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The bridge across cultures

By Xing Yi | China Daily | Updated: 2020-11-27 08:06

Sheng Hong (fourth from left) listens to both Chinese and foreign representatives in the Ronghua neighborhood. [Photo provided to China Daily]

Tired of toiling round the clock just to meet corporate key performance indicators, Sheng Hong did what many of her peers would consider to be illogical - she quit her lucrative job at a foreign company to become a civil servant.

Today, though she earns less than before and has an even heavier workload, the Party secretary of the Ronghua neighborhood in Changning district says she is feeling more fulfilled.

In her role, Sheng acts as the bridge between Shanghai and its foreign residents, organizing activities to bring people of the neighborhood together and devising methods to help foreigners understand the government's policies.

The neighborhood she is in charge of, which is also known as the Gubei International Community, may only span 2 square kilometers, but it has around 12,000 homes, 60 percent of which are occupied by foreigners from around 50 countries and regions.

"My job is to let residents, no matter where they come from, feel at home in the community," says Sheng.

"I listen to people and talk to them as if they are my family members. I am not afraid of problems, but I will be upset if complaints from the residents fall on deaf ears."

Under her leadership, the neighborhood has established a "chamber of counselors" comprising both Chinese and foreign residents who hold monthly meetings to discuss issues related to their life in the community.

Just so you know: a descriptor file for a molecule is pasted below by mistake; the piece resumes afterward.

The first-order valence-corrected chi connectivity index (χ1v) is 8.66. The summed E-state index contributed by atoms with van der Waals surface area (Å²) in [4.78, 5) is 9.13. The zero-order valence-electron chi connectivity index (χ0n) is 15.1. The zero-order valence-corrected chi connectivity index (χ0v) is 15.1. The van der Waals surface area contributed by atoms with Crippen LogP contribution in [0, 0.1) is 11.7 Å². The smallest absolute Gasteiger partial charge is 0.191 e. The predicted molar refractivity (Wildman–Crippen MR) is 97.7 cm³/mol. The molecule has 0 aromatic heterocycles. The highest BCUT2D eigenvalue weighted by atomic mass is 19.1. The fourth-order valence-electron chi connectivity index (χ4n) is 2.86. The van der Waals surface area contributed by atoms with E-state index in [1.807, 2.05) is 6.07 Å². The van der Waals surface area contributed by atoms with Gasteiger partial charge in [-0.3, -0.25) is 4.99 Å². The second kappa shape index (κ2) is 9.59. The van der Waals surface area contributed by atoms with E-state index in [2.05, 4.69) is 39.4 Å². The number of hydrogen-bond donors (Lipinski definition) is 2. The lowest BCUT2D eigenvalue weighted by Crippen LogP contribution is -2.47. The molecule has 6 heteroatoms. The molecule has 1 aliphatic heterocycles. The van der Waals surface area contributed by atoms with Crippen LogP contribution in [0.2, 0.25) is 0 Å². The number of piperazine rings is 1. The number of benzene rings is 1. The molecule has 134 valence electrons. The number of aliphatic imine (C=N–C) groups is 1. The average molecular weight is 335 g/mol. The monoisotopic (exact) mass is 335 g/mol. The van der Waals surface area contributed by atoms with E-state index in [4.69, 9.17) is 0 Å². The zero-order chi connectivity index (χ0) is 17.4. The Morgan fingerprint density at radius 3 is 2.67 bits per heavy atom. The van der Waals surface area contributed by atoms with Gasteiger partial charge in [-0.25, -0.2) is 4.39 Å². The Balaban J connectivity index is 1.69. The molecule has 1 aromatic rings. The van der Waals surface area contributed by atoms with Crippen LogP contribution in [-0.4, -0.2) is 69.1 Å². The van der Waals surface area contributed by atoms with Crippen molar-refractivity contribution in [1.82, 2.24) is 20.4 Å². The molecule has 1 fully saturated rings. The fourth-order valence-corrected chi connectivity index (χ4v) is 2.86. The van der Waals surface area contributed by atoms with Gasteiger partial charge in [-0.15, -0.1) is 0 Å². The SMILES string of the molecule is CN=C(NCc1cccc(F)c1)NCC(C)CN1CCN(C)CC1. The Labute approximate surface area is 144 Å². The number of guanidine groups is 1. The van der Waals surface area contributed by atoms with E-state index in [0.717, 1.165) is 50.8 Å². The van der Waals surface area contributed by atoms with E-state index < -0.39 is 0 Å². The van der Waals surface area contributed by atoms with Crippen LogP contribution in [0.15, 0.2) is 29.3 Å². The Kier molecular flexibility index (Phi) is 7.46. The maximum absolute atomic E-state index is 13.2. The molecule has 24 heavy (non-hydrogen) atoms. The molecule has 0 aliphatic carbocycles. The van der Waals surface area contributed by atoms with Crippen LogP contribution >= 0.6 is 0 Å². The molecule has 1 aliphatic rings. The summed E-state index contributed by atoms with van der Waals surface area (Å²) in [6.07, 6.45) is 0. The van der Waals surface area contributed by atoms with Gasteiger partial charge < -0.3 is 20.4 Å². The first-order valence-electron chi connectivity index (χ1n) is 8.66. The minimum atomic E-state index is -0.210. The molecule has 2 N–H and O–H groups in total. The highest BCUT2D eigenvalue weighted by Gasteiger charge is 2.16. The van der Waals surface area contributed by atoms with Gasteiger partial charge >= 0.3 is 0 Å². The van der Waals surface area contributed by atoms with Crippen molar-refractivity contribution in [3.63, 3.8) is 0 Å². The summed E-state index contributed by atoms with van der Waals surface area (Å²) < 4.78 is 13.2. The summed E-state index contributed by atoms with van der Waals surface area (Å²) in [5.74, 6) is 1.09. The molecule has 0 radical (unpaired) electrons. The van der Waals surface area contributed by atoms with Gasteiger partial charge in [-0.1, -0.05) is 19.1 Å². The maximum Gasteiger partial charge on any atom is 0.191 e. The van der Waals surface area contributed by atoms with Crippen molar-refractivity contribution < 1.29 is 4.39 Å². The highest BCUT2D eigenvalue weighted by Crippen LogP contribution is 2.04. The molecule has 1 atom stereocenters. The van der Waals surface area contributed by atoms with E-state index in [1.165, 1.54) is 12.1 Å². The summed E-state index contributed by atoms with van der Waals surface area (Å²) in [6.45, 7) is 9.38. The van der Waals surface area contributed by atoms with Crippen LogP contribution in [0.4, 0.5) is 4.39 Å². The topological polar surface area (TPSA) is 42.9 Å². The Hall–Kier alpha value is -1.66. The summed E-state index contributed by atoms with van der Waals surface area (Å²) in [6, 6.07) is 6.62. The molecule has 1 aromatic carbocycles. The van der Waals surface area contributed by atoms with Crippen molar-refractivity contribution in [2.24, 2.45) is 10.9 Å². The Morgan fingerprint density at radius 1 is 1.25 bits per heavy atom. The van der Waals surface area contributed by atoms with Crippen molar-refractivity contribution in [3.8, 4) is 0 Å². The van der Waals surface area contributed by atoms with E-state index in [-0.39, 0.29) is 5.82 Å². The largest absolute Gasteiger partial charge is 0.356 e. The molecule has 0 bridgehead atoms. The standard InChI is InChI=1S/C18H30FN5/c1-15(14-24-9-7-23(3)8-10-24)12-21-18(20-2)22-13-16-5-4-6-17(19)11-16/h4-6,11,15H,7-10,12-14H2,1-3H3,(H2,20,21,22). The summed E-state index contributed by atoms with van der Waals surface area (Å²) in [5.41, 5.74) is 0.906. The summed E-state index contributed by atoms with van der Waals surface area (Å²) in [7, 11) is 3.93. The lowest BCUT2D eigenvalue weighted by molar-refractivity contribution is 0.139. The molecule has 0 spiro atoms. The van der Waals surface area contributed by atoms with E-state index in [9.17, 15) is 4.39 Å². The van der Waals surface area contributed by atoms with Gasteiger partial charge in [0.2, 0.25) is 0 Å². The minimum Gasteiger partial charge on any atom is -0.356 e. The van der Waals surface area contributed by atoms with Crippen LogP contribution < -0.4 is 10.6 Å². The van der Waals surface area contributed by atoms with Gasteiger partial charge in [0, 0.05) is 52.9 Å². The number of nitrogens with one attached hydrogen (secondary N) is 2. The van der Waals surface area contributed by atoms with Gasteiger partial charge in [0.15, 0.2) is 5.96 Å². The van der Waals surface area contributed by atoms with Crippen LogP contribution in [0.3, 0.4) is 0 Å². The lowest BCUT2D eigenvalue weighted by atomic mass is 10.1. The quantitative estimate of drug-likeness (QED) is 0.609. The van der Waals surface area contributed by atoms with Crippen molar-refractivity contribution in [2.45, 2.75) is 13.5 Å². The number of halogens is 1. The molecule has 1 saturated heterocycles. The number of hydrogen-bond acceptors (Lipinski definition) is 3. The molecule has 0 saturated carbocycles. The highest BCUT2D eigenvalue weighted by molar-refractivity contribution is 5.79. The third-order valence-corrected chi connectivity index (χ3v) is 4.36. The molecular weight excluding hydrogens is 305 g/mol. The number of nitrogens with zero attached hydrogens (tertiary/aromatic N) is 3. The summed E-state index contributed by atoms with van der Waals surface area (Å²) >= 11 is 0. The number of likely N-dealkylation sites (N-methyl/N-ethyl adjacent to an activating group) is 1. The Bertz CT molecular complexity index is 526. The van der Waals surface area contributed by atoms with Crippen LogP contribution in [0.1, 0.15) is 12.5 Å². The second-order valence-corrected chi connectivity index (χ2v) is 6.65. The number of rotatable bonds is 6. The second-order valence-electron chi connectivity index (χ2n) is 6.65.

The topics of the meetings can range from simple matters like pet management regulations to more serious ones such as collecting suggestions for the country's legislation on individual income tax.

Sheng, the Party secretary of Ronghua neighborhood, promotes the domestic trash sorting program with volunteers. [Photo provided to China Daily]

Last year, when Shanghai enacted the waste sorting regulation, Sheng had to hold many meetings with the counselors, residents and representatives from the property management company to discuss how the measures would be implemented.

Zhu Lihua, the manager of a property management company in the neighborhood, says the new regulations were met with resistance by some residents because of the inconvenience they brought. However, through Sheng's tireless communication, the measures were eventually implemented smoothly.

"There was one resident who would leave his garbage bag at the door of our office to show his displeasure, but after speaking patiently with him, he even became a trash-sorting volunteer who would persuade others to follow suit," Sheng says.

One of the things she enjoys doing is organizing cultural exchanges such as courses on traditional Chinese music and art that help residents get to know one another better. But doing so also came with its own set of challenges.

According to Michelle Teope-Shen, a Philippine resident, such events used to attract only a few people as there is a language barrier.

"After coming home from work, I just want to live my own life, but Sheng always invites me to different activities, and I am happy that I listened to her as I've now made many friends," she says."In my eyes, Sheng has always been pulling people together."

During the COVID-19 pandemic, Sheng was kept busy coordinating the tasks involved in ensuring that 2,279 foreigners in the neighborhood who entered China served their 14-day quarantine. On March 15, Sheng and her team had to accompany 69 residents who returned from overseas to their homes. Accompanying this group of workers were foreigners who volunteered to translate.

Though she may not have earned much more money working as the Party secretary of the Ronghua neighborhood, Sheng has certainly made significant gains on another front - WeChat contacts. She currently has more than 3,000 people in her contact list, and she never fails to engage them on a daily basis.

"My day starts by saying good morning to the residents on WeChat, and ends with wishing them a good night," she says.

"I see them as my families. My phone is never switched off."

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